To be fair on the the Beatles, the Sex Pistols and, of course, the Monkees, no one has acknowledged that this is hardly a relevant comparison. Echo & the Bunnymen are not a legendary unit with a perfect back catalogue who have shocked the world by signing a truce after 20 years of acrimony. Will Sergeant, their guitarist, and Les Pattinson, their bassist, were still working together under the name of Echo & the Bunnymen until 1992, and Sergeant and Ian McCulloch got together as Electrafixion in 1995. The Bunnymen barely broke up at all, then: they just took a sabbatical in order to by-pass their mid-career flounder. How the Cure must be wishing that they'd done the same thing.
If any more evidence were needed that this is more a continuation than a reunion, it's provided by McCulloch, who lives up to the name of the band's new album, Evergreen (London). His eyelashes, cheekbones, blossoming lips and backcombed hair are all roughly where they were nearly two decades ago - not that one could tell at London's Hanover Grand on Tuesday. At one of the sweatiest gigs of the year, the spotlights were pointed at the audience instead of the band (appropriate perhaps, as Eddie Izzard and Primal Scream's Bobby Gillespie were just two of the celebs enduring the sauna). All that was visible on stage was a blueish silhouette in a coat, presumably McCulloch, and two portly silhouettes beside him, presumably Sergeant and Pattinson. There were a couple of extra silhouettes on guitar and keyboards, and a drummer whose long hair was a souvenir of his days working with another comeback combo, Page and Plant. (The group's original drummer, Pete De Freitas, was killed in a motorcycle accident in 1989.)
The Evergreen material mixed well with the evergreen likes of "The Cutter"and "Lips Like Sugar". The Bunnymen's achievement is to sound as if they're picking up from where they left off in the Eighties, at the same time as sounding as if they'd sit comfortably on the same bill as Oasis, Radiohead, Spiritualized and James - albeit towards the bottom of that bill. Deciding, perhaps, that you can no longer base a career on teen-angst when you're pushing 40, they've produced a straightforward Britpop-rock album, with more than a whiff of Merseybeat jangle. The grandeur is intact, but with less of the doomy pomposity that once went with it. They're getting too long in the tooth to wear long black coats all the time.
So, yes, as a bunch of hasbeens topping up their pension funds, they're terrific. But McCulloch, true to form, has devoted the past few weeks to informing anyone who'll listen that the Bunnymen are the greatest band in the world ever, and that he has the sweetest voice imaginable. That's asking for trouble. The album hardly stretches the group's capabilities, splendid though it is, and McCulloch knows it. "If you want cutting edge, join the Territorial Army," he scowled on Tuesday. No, I haven't a clue what that's supposed to mean, either.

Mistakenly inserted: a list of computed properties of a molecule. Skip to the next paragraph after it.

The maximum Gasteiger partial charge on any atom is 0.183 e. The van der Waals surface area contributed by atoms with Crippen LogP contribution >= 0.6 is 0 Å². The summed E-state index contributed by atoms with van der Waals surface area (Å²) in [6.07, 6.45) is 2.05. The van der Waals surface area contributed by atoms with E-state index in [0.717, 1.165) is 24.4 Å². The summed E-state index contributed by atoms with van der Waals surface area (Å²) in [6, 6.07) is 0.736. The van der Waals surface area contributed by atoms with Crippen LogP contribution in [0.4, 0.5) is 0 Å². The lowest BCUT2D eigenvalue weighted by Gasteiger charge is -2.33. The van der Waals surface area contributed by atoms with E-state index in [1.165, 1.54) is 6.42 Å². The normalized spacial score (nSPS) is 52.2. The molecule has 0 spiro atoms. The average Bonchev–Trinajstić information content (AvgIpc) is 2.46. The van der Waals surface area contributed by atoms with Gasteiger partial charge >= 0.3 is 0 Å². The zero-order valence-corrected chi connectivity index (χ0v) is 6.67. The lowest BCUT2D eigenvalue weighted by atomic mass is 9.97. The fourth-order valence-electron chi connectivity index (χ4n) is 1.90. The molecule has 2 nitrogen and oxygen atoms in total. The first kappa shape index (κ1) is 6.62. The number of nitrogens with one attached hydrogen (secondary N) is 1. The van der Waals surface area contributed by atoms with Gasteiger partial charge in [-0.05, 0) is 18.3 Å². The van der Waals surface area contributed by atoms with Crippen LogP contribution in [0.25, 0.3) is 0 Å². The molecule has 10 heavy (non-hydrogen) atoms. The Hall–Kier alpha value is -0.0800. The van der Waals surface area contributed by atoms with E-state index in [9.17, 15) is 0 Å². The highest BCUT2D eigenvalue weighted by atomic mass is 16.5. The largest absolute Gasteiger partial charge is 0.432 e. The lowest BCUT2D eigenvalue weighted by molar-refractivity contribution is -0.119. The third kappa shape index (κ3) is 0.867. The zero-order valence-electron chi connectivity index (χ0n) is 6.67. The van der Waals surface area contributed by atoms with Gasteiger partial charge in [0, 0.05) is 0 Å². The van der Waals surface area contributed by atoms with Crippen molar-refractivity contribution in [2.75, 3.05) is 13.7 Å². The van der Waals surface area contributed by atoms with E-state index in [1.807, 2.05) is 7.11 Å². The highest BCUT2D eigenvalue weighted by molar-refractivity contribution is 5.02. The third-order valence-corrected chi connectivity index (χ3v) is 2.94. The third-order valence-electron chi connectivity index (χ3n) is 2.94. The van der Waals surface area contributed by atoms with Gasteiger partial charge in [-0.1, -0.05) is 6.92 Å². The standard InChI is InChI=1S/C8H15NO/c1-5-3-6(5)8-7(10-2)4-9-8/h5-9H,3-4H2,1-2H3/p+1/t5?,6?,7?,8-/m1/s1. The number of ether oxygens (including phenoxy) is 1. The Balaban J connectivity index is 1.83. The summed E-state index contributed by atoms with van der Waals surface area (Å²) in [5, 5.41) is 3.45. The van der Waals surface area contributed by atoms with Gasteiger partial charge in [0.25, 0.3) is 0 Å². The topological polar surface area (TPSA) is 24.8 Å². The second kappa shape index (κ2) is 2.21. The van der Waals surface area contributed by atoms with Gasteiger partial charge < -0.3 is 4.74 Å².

The show was hampered by the sweetest voice imaginable slipping into a flat, croaky drawl. Plus, the silhouettes were so certain that they could wipe the floor with every other band without trying that they didn't try. It was still a good gig, though. Sergeant's guitar lines glimmered like a tangle of polished barbed wire, and the rest of the band whipped up a deep, psychedelic fog. No more was needed to make you glad their sabbatical is over.
If you're lucky, the ability to step aside as the years roll past can result in your looking timelessly cool. If you're less lucky, it means that you end up looking out-of-date and a bit sad. Step forward Del Amitri, Scottish journeymen, who are much the same as they were 10 years ago, for all their personnel changes. Not for them the makeover which has served Texas so well. By God, no. Justin Currie, singer/bassist, is going to stick with his sideburns even if it kills him; and Iain Harvie, the lead guitarist, is going to stick with his haircut even if it makes him look like the moustachioed one from Hale and Pace in a heavy-metal wig. They've even called their latest single "Not Where It's At", in the mistaken belief that they're as young and charismatic as Jarvis Cocker, and therefore able to play the so-untrendy-we're-trendy card.
It's a shame, because their last album, Twisted, suggested that they might be about to break their mould. However, the follow-up, Some Other Sucker's Parade (A&M), sees them returning to business as usual: well- crafted, mid-tempo, country-soul-pop; lighter-waving earnestness; Currie's love-life still not making him happy. On Thursday, they opened their show at the Hammersmith Palais with the title track, and all I could think of was that it would make a fine theme tune for an eight o'clock sitcom.
Ah well. Currie is an amicable fellow, he leads his band through a lively show, and I suppose someone has to cater for those people who go to only one gig a year. Besides, Del Amitri notch up enviable sales on both sides of the Atlantic, so why should I worry about their not being spectacular? Maybe it's because they're so frustratingly close. On a few tracks the melodies rise above average, and the evocative, wistful lyrics hit the emotional mark dead on. If they could only write some more songs like that, they might not have to write any more like "Not Where It's At".Reuse content